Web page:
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China

China

Finding niches internationally

German wind company Jacobs Energie reports that it is supplying wind turbines this year to countries as far flung as China, Greece, Japan and Ireland as well as to the home market. Building on a small three turbine wind project in China, completed at the end of 1996 with support from Germany's Eldorado program, Jacobs says it is delivering a further ten machines to the same customer, the Xinjiang Wind Energy Company in Urumqi in the northern province of Xinjiang. Eldorado provides money for renewable energy projects in developing countries, such as the three 500 kW Jacobs turbines already sent to Urumqi.

Under a licence agreement, components for two of the contracted ten turbines are being assembled in China for installation at the end of April, says Volker Hansen of Jacobs Energie. Parts for another four are now being shipped. These should be assembled and ready for installation in the summer. An order for components for the remaining four was due at the end of last month, with installation scheduled before the onset of winter.

Meantime, Jacobs is to supply 20, 600 kW turbines to Greece this year, reports the company's Hansen. The project, at a site 60 kilometres from Athens, is awaiting confirmation of a grant from the Greek economic ministry, says Hansen. He expects that the turbines will be installed by the end of the year, feeding power into the national grid.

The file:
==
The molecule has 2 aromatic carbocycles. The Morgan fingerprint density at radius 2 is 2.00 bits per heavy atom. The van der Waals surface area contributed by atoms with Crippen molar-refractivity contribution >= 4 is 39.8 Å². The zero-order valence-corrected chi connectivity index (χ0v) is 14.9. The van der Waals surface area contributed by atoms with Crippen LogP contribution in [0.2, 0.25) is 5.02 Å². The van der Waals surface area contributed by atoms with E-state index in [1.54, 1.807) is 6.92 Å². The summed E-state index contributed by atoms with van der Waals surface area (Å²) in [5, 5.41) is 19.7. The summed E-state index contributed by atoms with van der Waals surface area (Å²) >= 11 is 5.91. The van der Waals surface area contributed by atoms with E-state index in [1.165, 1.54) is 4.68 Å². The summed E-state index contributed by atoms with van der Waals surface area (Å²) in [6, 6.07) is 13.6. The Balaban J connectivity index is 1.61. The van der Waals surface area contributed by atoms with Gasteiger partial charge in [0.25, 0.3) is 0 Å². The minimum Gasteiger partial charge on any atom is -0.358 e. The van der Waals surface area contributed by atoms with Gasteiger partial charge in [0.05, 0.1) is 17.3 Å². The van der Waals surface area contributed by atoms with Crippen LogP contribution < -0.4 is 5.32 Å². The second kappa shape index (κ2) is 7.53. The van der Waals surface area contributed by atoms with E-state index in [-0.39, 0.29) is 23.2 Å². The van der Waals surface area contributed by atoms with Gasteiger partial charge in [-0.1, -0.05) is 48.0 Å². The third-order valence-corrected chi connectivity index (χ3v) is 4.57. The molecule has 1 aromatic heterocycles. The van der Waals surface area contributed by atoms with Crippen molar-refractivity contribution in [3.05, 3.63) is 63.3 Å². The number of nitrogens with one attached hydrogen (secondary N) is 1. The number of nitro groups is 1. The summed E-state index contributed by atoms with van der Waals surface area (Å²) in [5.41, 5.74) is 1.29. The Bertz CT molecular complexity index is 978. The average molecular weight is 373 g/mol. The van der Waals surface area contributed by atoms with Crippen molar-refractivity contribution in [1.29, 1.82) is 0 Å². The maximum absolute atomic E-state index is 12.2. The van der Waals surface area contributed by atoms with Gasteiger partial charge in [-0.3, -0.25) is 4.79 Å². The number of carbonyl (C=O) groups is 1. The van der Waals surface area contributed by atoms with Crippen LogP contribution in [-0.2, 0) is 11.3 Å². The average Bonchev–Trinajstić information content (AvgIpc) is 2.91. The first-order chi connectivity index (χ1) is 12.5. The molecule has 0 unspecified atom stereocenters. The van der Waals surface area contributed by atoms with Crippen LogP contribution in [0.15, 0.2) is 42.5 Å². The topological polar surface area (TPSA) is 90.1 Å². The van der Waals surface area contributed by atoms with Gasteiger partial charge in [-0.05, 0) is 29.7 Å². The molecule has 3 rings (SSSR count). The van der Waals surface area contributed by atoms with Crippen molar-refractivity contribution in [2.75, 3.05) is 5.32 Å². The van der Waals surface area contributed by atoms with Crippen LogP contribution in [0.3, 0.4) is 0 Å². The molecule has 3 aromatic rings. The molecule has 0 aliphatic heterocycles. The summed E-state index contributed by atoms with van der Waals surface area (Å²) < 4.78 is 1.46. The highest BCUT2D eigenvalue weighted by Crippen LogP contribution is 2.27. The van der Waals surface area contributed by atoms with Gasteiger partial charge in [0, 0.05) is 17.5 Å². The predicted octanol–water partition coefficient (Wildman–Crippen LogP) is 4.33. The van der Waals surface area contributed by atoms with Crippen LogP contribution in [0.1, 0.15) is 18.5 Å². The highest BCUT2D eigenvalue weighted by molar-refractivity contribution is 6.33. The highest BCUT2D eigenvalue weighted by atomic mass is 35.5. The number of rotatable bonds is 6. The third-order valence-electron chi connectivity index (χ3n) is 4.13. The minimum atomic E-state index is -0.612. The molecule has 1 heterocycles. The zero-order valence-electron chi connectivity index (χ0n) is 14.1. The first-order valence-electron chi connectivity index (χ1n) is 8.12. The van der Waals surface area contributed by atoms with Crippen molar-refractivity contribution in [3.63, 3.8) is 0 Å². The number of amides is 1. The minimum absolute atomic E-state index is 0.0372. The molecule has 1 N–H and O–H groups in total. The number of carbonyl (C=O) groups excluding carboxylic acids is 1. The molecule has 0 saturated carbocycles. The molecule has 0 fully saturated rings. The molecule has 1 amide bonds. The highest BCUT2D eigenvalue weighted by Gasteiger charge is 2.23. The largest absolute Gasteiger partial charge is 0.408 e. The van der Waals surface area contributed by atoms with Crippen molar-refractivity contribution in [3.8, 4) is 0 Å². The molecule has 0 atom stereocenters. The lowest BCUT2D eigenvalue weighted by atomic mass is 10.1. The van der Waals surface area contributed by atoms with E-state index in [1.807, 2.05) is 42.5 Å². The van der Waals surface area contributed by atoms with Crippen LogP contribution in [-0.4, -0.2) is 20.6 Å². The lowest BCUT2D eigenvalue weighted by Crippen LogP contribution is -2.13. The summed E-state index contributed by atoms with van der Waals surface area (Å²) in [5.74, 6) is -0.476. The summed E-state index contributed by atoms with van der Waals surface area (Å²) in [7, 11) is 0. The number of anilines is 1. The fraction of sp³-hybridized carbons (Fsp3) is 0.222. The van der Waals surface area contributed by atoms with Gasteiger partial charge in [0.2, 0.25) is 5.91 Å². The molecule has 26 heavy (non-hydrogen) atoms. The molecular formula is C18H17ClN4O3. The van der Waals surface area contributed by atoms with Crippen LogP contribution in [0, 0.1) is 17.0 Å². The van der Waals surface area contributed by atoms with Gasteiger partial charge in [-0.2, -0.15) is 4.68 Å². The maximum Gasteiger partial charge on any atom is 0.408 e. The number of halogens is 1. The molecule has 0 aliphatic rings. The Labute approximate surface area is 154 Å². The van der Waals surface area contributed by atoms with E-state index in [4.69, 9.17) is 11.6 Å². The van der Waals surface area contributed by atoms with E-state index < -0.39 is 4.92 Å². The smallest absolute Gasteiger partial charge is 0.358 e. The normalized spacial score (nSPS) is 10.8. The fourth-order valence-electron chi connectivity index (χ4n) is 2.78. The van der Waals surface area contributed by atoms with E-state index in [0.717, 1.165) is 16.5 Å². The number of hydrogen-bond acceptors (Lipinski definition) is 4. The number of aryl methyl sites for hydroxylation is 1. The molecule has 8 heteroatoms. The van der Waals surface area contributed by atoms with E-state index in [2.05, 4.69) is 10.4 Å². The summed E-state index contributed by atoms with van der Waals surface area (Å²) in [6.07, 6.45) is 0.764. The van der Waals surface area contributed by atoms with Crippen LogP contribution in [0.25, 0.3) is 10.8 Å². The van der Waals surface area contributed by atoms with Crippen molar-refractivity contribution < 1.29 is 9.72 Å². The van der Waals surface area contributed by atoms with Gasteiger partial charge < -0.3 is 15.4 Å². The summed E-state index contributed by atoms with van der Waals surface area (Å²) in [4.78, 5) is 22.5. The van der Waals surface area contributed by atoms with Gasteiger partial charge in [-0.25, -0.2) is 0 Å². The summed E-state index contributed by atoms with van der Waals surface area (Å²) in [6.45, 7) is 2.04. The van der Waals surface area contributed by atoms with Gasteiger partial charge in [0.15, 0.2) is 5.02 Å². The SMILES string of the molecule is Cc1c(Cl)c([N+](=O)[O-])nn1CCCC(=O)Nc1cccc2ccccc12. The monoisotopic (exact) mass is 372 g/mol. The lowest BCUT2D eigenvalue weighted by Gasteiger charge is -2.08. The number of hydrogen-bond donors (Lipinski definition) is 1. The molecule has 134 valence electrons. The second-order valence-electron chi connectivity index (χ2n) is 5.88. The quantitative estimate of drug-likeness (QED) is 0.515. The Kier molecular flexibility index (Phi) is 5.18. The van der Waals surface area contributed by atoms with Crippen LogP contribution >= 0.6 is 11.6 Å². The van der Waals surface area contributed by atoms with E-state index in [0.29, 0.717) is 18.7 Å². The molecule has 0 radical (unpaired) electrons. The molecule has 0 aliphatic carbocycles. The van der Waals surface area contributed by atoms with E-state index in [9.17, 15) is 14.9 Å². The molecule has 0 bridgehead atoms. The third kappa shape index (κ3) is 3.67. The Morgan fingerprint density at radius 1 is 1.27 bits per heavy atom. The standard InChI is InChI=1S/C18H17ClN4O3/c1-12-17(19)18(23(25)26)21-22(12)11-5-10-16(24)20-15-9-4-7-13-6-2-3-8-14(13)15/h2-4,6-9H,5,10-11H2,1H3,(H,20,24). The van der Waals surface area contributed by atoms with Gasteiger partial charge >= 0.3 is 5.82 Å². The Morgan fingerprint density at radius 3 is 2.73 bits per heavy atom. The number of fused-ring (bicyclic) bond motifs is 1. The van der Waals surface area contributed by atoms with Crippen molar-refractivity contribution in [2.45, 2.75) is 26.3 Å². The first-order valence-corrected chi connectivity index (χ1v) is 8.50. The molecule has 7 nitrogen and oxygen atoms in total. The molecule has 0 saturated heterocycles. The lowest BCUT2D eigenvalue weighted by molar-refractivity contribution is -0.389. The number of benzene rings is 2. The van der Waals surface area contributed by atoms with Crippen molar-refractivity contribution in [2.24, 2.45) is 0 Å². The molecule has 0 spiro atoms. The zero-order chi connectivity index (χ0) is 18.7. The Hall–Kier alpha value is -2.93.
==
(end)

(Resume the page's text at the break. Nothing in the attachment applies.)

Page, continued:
In Japan, the Okinawa electric utility on the Japanese island of Okinawa is to take delivery of a Jacobs 500 kW turbine in March. It should be turning by the summer. And in Ireland, Jacobs Energie has received technical approval for two wind farms of eight and six 600 kW machines in the southeast of the republic. Jacobs headed for the southeast of Ireland because in the west "real competition, to put it mildly, is at work," says Hansen. "Wind speeds are not quite as good, but at least we aren't trampling on each other's toes as much."

The deadline for commercial approval of applications for support under Ireland's Alternative Energy Requirement (AER) was February 13, says Hansen. According to the UK government's Energy Technology Support Unit, which is conducting the approvals on behalf of the Irish Electricity Board, decisions will be taken in two to three months time, says Hansen. If all goes well, Jacobs hopes to have the turbines installed by April 1999.

At home in Germany Jacobs says it has orders for 14, 600 kW turbines so far this year. A pair were installed at the end of February in Dithmarschen, with another 12 to follow at a site close by later in the year. This follows the installation of 15, 500 kW and 600 kW machines in Germany last year.

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